FINE LINE OR HARD LINE? THE TENSION BETWEEN SECURITY AND PUBLIC DIPLOMACY IN VISA POLICY BEFORE AND AFTER 9/11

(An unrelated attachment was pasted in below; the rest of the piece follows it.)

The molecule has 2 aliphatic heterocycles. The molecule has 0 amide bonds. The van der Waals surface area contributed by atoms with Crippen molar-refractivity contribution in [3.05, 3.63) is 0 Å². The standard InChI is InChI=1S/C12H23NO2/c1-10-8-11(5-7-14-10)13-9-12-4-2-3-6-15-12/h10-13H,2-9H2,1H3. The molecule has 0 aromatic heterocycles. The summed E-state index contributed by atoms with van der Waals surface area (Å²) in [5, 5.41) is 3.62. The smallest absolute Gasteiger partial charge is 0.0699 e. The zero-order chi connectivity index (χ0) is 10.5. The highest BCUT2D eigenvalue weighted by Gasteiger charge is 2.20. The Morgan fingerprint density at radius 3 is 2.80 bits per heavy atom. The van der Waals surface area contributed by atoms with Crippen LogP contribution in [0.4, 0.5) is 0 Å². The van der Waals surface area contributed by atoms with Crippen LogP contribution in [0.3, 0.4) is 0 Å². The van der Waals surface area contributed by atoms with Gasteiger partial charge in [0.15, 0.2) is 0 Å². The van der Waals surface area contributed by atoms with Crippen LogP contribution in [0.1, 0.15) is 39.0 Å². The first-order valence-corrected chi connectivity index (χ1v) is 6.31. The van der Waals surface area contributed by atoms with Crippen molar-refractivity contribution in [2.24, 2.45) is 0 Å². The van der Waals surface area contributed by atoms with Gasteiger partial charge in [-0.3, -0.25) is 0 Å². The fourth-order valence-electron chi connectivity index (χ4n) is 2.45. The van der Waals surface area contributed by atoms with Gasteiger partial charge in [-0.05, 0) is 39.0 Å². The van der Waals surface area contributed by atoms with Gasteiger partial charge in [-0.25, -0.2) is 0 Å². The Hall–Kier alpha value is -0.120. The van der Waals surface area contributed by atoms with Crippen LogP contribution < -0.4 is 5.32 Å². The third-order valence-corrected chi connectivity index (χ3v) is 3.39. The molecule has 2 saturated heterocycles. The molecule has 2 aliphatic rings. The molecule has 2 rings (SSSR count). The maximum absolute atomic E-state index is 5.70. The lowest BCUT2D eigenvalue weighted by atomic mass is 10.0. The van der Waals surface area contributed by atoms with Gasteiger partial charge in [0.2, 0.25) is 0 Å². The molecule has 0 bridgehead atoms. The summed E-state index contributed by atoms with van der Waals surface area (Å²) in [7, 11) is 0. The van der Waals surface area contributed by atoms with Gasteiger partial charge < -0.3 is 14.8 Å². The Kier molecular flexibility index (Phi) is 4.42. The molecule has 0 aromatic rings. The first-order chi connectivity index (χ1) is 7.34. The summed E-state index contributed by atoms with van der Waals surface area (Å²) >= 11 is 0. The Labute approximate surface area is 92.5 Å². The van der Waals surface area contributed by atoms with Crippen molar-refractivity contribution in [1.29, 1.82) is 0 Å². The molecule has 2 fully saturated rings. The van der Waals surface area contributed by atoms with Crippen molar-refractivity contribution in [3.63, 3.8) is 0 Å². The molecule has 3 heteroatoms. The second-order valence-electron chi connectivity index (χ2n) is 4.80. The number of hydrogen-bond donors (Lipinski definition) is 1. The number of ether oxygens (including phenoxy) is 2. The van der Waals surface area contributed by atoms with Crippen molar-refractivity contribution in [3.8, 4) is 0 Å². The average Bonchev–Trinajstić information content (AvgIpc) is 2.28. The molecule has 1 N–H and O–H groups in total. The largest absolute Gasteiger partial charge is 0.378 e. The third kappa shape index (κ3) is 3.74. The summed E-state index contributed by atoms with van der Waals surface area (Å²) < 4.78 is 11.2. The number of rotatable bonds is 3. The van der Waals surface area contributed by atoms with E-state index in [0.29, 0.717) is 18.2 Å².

U.S. visa policy--the challenge of facilitating legitimate travel to the United States while keeping out travelers with harmful intent, and at the same time advancing American interests and policy priorities--is a policy problem without an easy solution, presenting both national security imperatives and public diplomacy opportunities. On the security front, the visa process needs to accurately screen out would-be terrorists and criminals as well as travelers who intend to stay permanently. On the public diplomacy front, the visa process provides the first--and in the case of visa denials, perhaps the only--time many foreigners come into contact with the U.S. government. It must therefore take advantage of this brief window to encourage a favorable and fair impression of the United States, even in cases of visa denials.Since 9/11, as years have passed without another attack, and the United States has suffered the opportunity costs in lost tourism revenue, economic gain, and social capital of a more restrictive visa policy, the tension between security and public diplomacy as competing priorities in visa policy has grown more acute--but more muddled. This thesis seeks to understand the current state of this tension with the goal of making recommendations to manage it. First, it places this tension in historical context with an overview of security and public diplomacy issues in the Department of State's Bureau of Consular Affairs. Second, after providing a baseline of the visa policies in place before 9/11, it examines the changes to those policies after the attack, paying particular attention to the ultimately unsuccessful proposal to take visa adjudications out of the Department of State entirely. Next, it looks at the impact of the procedural changes, asking whether they were appropriate and worthwhile. It concludes that post-9/11 visa policy changes made sense in reaction to an unprecedented attack, but that a more balanced, risk management-focused, value-oriented strategy will be ultimately more successful in achieving both security and public diplomacy objectives. It recommends that policymakers focus on technical solutions in visa procedures, keep immigration policy and counterterrorism policy distinct, avoid distracting discussions about uprooting the Bureau of Consular Affairs from the Department of State, treat all stages of the visa process as public diplomacy opportunities, and stay open to innovation.
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